Oct 17

An editorial in today’s Wall Street Journal criticizes Sen. Barack Obama for saying the following about Colombia in Wednesday’s presidential debate:

The history in Colombia right now is that labor leaders have been targeted for assassination, on a fairly consistent basis, and there have not been any prosecutions.

This, the Journal says, is an example of Obama “repeating union distortions” about labor violence in Colombia.

It is true that Colombia has seen progress on labor violence according to one measure: the absolute number of labor-union leaders, organizers and members killed. Estimates vary, and labor-rights defenders contend that acts of anti-union violence have, in fact, increased dramatically this year. Nonetheless, killings of unionists have dropped since the worst period of the late 1990s and early 2000s.

The Journal’s argument, however, cannot overturn Sen. Obama’s second objection: that prosecutions, another very crucial measure, have seen little improvement.

Today’s editorial tries to make the case:

As for prosecutions: In union-member killings, there were zero convictions from 1991-2000 and one in 2001. But from 2002-2007, there were 80.

The argument collapses right here. Eighty convictions in six years is an extremely poor result. It is not a number to celebrate – especially when the total universe of cases from the past twenty years is well over 2,000. This statistic is one of the strongest arguments that opponents of the free-trade agreement could employ.

It shows that even though labor killings are reduced from 2002 or so, the impunity rate for such killings has barely budged. In nearly all labor killings, the murderers – both the planners and the trigger-pullers – are still at large and have little to fear from the justice system.

Until the prosecution rate for unionist killings improves, the Free Trade Agreement will continue to be a hard sell in Washington.

Hopes for improvement hinge on the work of the Labor Sub-Unit of the Colombian government’s Prosecutor-General’s Office, which is trying to make progress on dozens of “benchmark cases.” Observers, notably Rep. George Miller (R-California), chairman of the House Education and Labor Committee, have questioned whether this Sub-Unit will be able to make significant progress at current levels of funding, political and institutional support.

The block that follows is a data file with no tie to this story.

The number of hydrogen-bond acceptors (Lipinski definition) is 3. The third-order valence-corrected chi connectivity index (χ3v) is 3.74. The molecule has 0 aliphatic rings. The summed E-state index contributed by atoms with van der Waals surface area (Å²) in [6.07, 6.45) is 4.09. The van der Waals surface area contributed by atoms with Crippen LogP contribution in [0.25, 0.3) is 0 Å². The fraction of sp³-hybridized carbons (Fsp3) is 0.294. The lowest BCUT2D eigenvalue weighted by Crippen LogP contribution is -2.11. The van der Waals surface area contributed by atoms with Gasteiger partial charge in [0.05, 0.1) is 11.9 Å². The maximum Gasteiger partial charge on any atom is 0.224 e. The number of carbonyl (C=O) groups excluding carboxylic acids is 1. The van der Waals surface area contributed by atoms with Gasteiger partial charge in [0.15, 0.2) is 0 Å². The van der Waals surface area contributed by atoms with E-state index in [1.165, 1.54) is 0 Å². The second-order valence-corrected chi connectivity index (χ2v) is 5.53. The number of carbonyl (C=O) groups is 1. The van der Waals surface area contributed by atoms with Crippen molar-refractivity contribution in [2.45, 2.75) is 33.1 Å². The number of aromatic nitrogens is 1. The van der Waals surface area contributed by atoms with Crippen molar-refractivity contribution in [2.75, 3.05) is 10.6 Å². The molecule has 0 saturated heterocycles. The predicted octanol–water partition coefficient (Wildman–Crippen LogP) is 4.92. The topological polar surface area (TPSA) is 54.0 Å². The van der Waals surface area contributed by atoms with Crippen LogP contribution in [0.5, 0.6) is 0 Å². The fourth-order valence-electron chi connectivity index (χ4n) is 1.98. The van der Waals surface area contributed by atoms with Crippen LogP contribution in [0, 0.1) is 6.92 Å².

If it does not, the agreement’s opponents will continue to have a very strong argument.

Oct 03

This post from CIP Intern Anthony Dest offers a trenchant overview of the recent increase in labor ferment in Colombia – and the Colombian government’s troubling response.

While calling into question the efficacy of both the economic and judicial systems, recent labor strikes also demonstrate that respect for workers’ rights is still low in Colombia.

The Sugar Cane Cutters’ Strike

Sugar cane cutters in Valle del Cauca (the department of which Cali is the capital) have been on strike since September 15th. Despite massive economic losses caused by the strike, the workers have not been able to make any progress in meeting basic demands.

These demands hinge on moving away from a “worker cooperative model” to one in which they directly engage, and establish contracts with, ASOCAÑA (the Colombian sugar cane business conglomerate). Colombian cane cutters are among the poorest and most disadvantaged workers in the country, and they are the basis of the profitable ethanol and biofuel industries. Yet the government has not offered them support.

The strikers have faced attacks from the Minister of Social Protection Diego Palacios, who called them “vandals” and implied that they are tied to guerrillas. Palacios’ remarks have not only attempted to debase the strike’s political content, but have also made participants vulnerable to retribution from illegal armed actors. According to Senator Alexánder López, the Uribe administration’s allegations that the strikes are in some way associated with or are supported by the FARC “are calamitous assertions that [show that the Uribe administration] is trying to criminalize social struggles and will therefore give [the administration] the pretext to dismantle the peaceful movement of the sugar cane cutters.”

Government use of its security forces to break up the protests has resulted in at least forty injuries of participating workers. This type of official response to a strike that addresses legitimate grievances clearly sends the wrong message to both Colombians and the international community.

The Judicial Strike

In addition to the sugar strike, there is also a judicial workers’ strike, which is causing an enormous back-up in the courts. Colombia’s judicial branch, which includes judges, clerks and other government employees who work in the courts, has been on strike for a month because its workers have not been given a constitutionally guaranteed raise. This raise is of significant importance to some of the poorest paid judges in Latin America. One would think that fair salaries for judges would be a high priority in Colombia, where impunity is one of the greatest impediments to establishing public security. In the mean time, the government, unable to strike a deal, has been forced to name interim judges in order to maintain some sort of mobility in the courts. This has been the longest judicial strike since 1997.